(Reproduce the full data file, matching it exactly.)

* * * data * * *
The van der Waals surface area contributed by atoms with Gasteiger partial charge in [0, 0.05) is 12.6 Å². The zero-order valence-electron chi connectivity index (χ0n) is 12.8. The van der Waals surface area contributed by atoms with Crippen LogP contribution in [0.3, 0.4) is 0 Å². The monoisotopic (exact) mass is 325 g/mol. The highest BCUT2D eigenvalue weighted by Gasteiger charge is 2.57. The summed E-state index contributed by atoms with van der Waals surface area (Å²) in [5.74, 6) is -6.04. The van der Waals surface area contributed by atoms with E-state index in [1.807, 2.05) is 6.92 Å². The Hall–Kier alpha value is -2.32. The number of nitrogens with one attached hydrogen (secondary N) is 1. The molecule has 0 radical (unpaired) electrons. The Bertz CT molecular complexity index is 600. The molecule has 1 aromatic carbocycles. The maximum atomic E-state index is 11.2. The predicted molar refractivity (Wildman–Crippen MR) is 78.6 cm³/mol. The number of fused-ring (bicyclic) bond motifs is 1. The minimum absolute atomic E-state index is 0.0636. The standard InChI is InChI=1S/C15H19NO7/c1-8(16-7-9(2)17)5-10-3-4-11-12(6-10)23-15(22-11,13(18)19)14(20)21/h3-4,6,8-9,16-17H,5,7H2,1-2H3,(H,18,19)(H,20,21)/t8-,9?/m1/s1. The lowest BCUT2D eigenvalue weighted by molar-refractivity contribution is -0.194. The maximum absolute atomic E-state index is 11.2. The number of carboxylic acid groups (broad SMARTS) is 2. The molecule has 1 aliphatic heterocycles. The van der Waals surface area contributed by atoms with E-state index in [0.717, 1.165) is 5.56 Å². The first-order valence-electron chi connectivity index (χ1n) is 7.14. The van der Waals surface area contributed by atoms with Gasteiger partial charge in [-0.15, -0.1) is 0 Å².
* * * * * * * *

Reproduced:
The van der Waals surface area contributed by atoms with Gasteiger partial charge in [0, 0.05) is 12.6 Å². The zero-order valence-electron chi connectivity index (χ0n) is 12.8. The van der Waals surface area contributed by atoms with Crippen LogP contribution in [0.3, 0.4) is 0 Å². The monoisotopic (exact) mass is 325 g/mol. The highest BCUT2D eigenvalue weighted by Gasteiger charge is 2.57. The summed E-state index contributed by atoms with van der Waals surface area (Å²) in [5.74, 6) is -6.04. The van der Waals surface area contributed by atoms with E-state index in [1.807, 2.05) is 6.92 Å². The Hall–Kier alpha value is -2.32. The number of nitrogens with one attached hydrogen (secondary N) is 1. The molecule has 0 radical (unpaired) electrons. The Bertz CT molecular complexity index is 600. The molecule has 1 aromatic carbocycles. The maximum atomic E-state index is 11.2. The predicted molar refractivity (Wildman–Crippen MR) is 78.6 cm³/mol. The number of fused-ring (bicyclic) bond motifs is 1. The minimum absolute atomic E-state index is 0.0636. The standard InChI is InChI=1S/C15H19NO7/c1-8(16-7-9(2)17)5-10-3-4-11-12(6-10)23-15(22-11,13(18)19)14(20)21/h3-4,6,8-9,16-17H,5,7H2,1-2H3,(H,18,19)(H,20,21)/t8-,9?/m1/s1. The lowest BCUT2D eigenvalue weighted by molar-refractivity contribution is -0.194. The maximum absolute atomic E-state index is 11.2. The number of carboxylic acid groups (broad SMARTS) is 2. The molecule has 1 aliphatic heterocycles. The van der Waals surface area contributed by atoms with E-state index in [0.717, 1.165) is 5.56 Å². The first-order valence-electron chi connectivity index (χ1n) is 7.14. The van der Waals surface area contributed by atoms with Gasteiger partial charge in [-0.15, -0.1) is 0 Å².